YES, College Credits Transfer to University: Here’s How [2min Read]

You’ve probably stumbled across this blog for one of two reasons: You’ve recently, or almost, completed your college diploma (congrats!), and are looking for options in terms of next steps, OR you’ve completed your diploma a few years ago and have been in the workforce for sometime, and are ready for a change. Either way, you’re in the right place!

Did you know that you may already have 50% of a university degree!?

In Canada, many colleges and universities follow the “2+2” model, where colleges and universities create agreements that allow students to study their first 2 years in college, completing a diploma, and their final 2 years in a complementary university program. Under this model, your previous college credits are automatically taken into consideration and credited toward your university degree.  

If your college does not have an agreement with a university, don’t worry! Personalized Transfer Credit Assessments can be completed by Admissions or Enrolment Services teams, and it is absolutely possible to get credit for  ½ of your degree during this manual assessment. After you apply to your university of choice, you can also apply for a transfer credit assessment. Send in your official transcripts and the institution will do the rest!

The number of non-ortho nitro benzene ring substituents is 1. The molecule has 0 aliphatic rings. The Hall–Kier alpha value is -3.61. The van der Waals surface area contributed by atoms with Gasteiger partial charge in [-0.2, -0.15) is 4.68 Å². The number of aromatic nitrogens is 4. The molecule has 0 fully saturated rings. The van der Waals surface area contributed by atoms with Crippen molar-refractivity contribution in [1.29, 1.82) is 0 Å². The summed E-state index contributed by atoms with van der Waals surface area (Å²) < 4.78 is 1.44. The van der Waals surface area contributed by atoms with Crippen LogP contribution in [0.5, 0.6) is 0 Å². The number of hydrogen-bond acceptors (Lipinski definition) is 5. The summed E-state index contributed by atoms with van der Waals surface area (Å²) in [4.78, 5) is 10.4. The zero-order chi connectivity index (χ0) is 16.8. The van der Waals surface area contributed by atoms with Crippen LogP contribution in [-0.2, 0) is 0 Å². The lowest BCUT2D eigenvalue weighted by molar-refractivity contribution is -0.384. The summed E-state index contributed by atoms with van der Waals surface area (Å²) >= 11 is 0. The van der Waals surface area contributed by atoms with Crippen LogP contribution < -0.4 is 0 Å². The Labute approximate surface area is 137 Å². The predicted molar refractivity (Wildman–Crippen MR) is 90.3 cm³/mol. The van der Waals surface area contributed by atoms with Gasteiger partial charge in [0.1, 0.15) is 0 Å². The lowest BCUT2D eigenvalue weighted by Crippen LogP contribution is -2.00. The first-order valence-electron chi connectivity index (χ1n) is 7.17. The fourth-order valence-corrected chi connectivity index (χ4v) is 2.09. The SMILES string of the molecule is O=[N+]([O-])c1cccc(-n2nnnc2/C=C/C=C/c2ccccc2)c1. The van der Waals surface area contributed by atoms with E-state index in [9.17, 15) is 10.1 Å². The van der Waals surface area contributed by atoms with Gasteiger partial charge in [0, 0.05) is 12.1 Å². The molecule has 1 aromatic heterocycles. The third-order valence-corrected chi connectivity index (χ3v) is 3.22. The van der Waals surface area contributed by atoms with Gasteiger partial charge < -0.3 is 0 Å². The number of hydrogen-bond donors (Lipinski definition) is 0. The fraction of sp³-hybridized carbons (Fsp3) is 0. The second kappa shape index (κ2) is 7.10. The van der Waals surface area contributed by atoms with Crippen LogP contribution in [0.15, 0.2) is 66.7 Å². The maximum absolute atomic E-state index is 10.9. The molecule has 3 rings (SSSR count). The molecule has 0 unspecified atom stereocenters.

Pro tip: If you can, keep a copy of your course syllabi. If the university’s Enrolment Services team is unfamiliar with one of your courses, the syllabus will help ensure you get credit where credit is due!

More school you say…?

Completing a college diploma is no small feat, but tackling a university degree on top of that is an even greater victory with equally great benefits. The practical skills gained in college, blended with the critical thought and theoretical background earned in university may give students who follow the “2+2” model a leg-up when applying for jobs.

“Demand for hybrid higher education is exploding across the country. For a generation of career-panicked students, the idea of weaving applied college skills into the more theoretical fabric of the ivory tower seems a smart way to build credentials. And in a savage job market, students need an edge. Throw in some job-focused college skills, and students feel they have upped their game.” – Louise Brown, Maclean’s Magazine